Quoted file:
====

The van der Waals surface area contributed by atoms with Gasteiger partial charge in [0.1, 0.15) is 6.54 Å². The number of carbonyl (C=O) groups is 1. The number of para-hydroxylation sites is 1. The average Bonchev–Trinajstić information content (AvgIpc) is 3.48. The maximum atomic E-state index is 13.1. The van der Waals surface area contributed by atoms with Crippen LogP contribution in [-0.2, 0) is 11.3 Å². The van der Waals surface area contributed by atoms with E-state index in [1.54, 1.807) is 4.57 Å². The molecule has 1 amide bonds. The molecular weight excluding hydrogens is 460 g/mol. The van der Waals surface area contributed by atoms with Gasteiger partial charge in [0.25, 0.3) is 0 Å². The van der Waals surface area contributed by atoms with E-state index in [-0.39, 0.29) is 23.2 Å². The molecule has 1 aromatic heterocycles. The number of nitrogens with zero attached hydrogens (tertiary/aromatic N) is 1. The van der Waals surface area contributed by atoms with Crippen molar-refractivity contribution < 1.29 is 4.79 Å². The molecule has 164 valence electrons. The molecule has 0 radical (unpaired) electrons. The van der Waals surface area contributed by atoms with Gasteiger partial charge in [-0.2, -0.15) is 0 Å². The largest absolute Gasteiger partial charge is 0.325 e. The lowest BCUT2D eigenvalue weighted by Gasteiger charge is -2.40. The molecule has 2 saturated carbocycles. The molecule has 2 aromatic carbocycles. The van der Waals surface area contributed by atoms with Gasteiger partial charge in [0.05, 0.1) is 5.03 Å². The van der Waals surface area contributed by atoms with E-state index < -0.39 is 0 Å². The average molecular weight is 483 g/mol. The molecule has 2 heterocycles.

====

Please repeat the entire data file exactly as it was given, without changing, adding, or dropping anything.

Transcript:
The van der Waals surface area contributed by atoms with Gasteiger partial charge in [0.1, 0.15) is 6.54 Å². The number of carbonyl (C=O) groups is 1. The number of para-hydroxylation sites is 1. The average Bonchev–Trinajstić information content (AvgIpc) is 3.48. The maximum atomic E-state index is 13.1. The van der Waals surface area contributed by atoms with Crippen LogP contribution in [-0.2, 0) is 11.3 Å². The van der Waals surface area contributed by atoms with E-state index in [1.54, 1.807) is 4.57 Å². The molecule has 1 amide bonds. The molecular weight excluding hydrogens is 460 g/mol. The van der Waals surface area contributed by atoms with Gasteiger partial charge in [0.25, 0.3) is 0 Å². The van der Waals surface area contributed by atoms with E-state index in [-0.39, 0.29) is 23.2 Å². The molecule has 1 aromatic heterocycles. The number of nitrogens with zero attached hydrogens (tertiary/aromatic N) is 1. The van der Waals surface area contributed by atoms with Crippen molar-refractivity contribution < 1.29 is 4.79 Å². The molecule has 164 valence electrons. The molecule has 0 radical (unpaired) electrons. The van der Waals surface area contributed by atoms with Gasteiger partial charge in [-0.2, -0.15) is 0 Å². The largest absolute Gasteiger partial charge is 0.325 e. The lowest BCUT2D eigenvalue weighted by Gasteiger charge is -2.40. The molecule has 2 saturated carbocycles. The molecule has 2 aromatic carbocycles. The van der Waals surface area contributed by atoms with Gasteiger partial charge in [0.05, 0.1) is 5.03 Å². The van der Waals surface area contributed by atoms with E-state index < -0.39 is 0 Å². The average molecular weight is 483 g/mol. The molecule has 2 heterocycles.